Giving Breast Cancer Pink the Middle Finger


Susan Rahn Stickit2Stage4 breast cancer

[by Susan Ashline]

In the thick of Breast Cancer Awareness Month, one woman living with the disease is engaged in hand-to-keyboard combat against the color pink.

I remember when Susan Rahn followed me on Twitter. As with all my new Twitter follows, I checked to make sure her account wasn’t spam, my only barrier to following back. It wasn’t.

But I didn’t want to follow her back.

Her cover photo was skeleton hands with the middle fingers sticking up, pink ribbons wrapped around the bones. Her Twitter handle: @Stickit2Stage4. Susan had metastatic breast cancer, which is cancer that has spread to other organs. And I saw death. My instinct was to distance myself. I wondered, briefly, how I would feel if I’d gotten to know her and she died. I didn’t want to risk feeling hurt. Twitter suggests followers based on who you follow, and I anticipated an onslaught of follows from women who were waging a futile fight for their lives. I foresaw my breath squeezed out by a digital feed full of doom. And most of Susan’s tweets were about metastatic breast cancer. I thought – I have nothing to offer her.

Eventually – hesitatingly – I did follow her back.

Still, I ignored her.

In August, I found myself at the New York State Fair facing a wall of women captured in photo frames with pink matte board, smiling and lively. But most were no longer alive – they were dead. It was a breast cancer victim/survivor display that I stared at unflinchingly, reading the women’s profiles and silently wishing each back to life.

A week later, I saw Susan’s tweet: “Wearing a color does nothing. Try REAL actions. Make a meal, clean – that is support.”Susan Rahn Twiitter breast cancer awareness tweet

That made sense. I could do that. I knew how to clean.

I messaged Susan through Twitter, offering to clean. She replied – swiftly – with a rant against what she called “the pinkification” of breast cancer. “Who does that help?” she wrote. “So I tweet and call out the BS for what it is, in the hopes that I can maybe change the landscape of the public’s perception of breast cancer.” She ended with, “I deeply appreciate your offer. I promise to let you know if I do need help. I’m sure my time is coming.”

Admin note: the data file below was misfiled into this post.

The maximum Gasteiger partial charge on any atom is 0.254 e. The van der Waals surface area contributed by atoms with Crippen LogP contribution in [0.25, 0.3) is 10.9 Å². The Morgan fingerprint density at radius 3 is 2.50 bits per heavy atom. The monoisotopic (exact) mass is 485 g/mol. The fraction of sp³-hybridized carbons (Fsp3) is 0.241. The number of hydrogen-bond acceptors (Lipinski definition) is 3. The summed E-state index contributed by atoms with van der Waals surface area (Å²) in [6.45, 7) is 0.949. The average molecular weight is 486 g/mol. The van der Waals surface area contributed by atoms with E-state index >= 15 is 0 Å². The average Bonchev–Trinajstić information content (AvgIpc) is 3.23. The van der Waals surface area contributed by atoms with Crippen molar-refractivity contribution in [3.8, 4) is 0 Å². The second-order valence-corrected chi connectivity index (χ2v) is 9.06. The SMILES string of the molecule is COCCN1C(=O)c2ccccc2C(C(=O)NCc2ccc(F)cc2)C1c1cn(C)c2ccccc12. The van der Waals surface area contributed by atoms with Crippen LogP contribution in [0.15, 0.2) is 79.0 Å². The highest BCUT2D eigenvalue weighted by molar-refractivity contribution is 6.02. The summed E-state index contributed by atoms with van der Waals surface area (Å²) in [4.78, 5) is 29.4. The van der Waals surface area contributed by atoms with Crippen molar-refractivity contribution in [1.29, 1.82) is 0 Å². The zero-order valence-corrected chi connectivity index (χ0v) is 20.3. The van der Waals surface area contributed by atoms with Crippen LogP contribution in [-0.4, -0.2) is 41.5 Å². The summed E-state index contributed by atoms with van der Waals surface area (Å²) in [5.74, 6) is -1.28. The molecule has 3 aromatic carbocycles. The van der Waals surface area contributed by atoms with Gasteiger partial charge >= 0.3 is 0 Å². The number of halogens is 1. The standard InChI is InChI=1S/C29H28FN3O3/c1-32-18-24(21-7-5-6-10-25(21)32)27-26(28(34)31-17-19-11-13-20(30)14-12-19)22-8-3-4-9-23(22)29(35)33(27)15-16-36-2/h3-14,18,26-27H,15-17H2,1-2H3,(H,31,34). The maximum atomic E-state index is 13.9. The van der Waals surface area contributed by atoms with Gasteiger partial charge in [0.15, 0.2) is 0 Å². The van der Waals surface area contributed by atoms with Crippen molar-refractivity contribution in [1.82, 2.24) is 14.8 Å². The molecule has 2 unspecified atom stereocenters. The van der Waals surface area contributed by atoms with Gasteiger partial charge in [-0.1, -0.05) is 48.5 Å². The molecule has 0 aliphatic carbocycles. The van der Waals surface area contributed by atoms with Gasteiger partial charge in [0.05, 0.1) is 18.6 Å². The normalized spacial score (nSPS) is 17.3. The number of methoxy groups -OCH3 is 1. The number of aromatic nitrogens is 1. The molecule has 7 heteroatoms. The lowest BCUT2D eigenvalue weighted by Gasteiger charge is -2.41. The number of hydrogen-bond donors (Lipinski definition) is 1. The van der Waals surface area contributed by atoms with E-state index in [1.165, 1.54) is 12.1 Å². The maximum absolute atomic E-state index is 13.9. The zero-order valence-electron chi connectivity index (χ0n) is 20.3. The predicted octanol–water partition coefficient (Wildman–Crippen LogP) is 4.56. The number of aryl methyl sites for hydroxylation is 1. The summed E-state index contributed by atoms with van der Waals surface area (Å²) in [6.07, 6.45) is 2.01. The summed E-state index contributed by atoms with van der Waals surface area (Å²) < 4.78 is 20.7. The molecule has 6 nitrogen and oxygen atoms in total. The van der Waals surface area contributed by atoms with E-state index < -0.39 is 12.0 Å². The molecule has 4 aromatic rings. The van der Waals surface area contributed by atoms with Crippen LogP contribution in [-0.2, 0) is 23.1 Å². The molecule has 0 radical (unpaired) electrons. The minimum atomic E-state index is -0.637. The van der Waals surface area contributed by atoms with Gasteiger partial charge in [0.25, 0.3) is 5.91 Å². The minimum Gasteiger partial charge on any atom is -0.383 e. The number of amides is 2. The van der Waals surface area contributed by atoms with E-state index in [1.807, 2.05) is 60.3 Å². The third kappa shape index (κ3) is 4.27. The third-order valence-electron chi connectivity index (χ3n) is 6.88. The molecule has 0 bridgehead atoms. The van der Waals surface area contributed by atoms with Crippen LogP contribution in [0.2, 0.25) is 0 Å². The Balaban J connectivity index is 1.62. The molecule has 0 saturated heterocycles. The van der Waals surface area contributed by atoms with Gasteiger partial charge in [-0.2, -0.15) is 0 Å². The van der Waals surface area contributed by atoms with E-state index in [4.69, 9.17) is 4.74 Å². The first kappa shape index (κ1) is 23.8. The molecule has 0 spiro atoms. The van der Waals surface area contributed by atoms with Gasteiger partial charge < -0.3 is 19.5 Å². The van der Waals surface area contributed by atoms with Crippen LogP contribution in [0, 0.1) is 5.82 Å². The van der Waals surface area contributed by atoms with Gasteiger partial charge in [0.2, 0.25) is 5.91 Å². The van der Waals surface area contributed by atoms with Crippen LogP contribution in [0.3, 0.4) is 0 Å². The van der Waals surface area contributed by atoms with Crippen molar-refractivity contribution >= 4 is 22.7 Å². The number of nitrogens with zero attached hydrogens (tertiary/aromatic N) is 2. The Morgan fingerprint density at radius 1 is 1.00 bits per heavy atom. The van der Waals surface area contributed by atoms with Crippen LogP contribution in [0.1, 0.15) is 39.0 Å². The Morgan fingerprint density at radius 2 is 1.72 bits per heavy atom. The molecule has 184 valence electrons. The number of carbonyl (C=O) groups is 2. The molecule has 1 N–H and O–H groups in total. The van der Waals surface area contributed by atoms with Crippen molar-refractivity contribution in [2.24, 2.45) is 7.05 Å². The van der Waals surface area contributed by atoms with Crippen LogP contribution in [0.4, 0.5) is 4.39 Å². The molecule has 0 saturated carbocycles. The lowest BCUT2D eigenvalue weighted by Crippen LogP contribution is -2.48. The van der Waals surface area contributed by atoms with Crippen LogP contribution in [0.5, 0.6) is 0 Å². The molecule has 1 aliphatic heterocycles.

The corners of my mouth instantly mirrored the frown-face emoji that punctuated her last sentence.

I had been under the impression a portion of proceeds from sales of pink items went to breast cancer research, and I told her so.

She said that was a myth, “And if money does happen to go to research, less than 2% goes to fund research for metastatic breast cancer; the cancer that kills.” She wrote that 113 women die every day from breast cancer; a projected 40,450 men and women in the U.S. this year. “Those are the same numbers as the height of the AIDS epidemic, but no one puts any urgency on breast cancer research because they focus on awareness.”

I offered to write about Susan’s war on the pinkification of breast cancer. I could do that. I knew how to write.

No sooner did she accept my offer, that I got a message from Jeff Rahn, another of my Twitter followers: “As you probably picked up on, Susan is very passionate about the various ‘pink scams’ out there and is trying so hard to get actual research instead of awareness campaigns. We are all aware.”

She was his wife, he said, and a great mom and step-mom. And he thanked me for reaching out to her. “Just acknowledging a terminally ill person means more than you can imagine. So often they are forgotten.”

When I called Susan for the interview, I confessed my reluctance to follow her on Twitter. I wondered aloud whether my reaction to shut her out was not uncommon, and perhaps the reason her message, of the need for more emphasis on research, wasn’t reaching the general population.

“Which is why I’m so loud and obnoxious,” said Susan, acknowledging my reaction wasn’t a surprise.  Social media users labeled her angry and bitter, she said. “They think I’m angry and bitter because of my diagnosis. But ya know what? Anger and bitterness gets sh*t done.”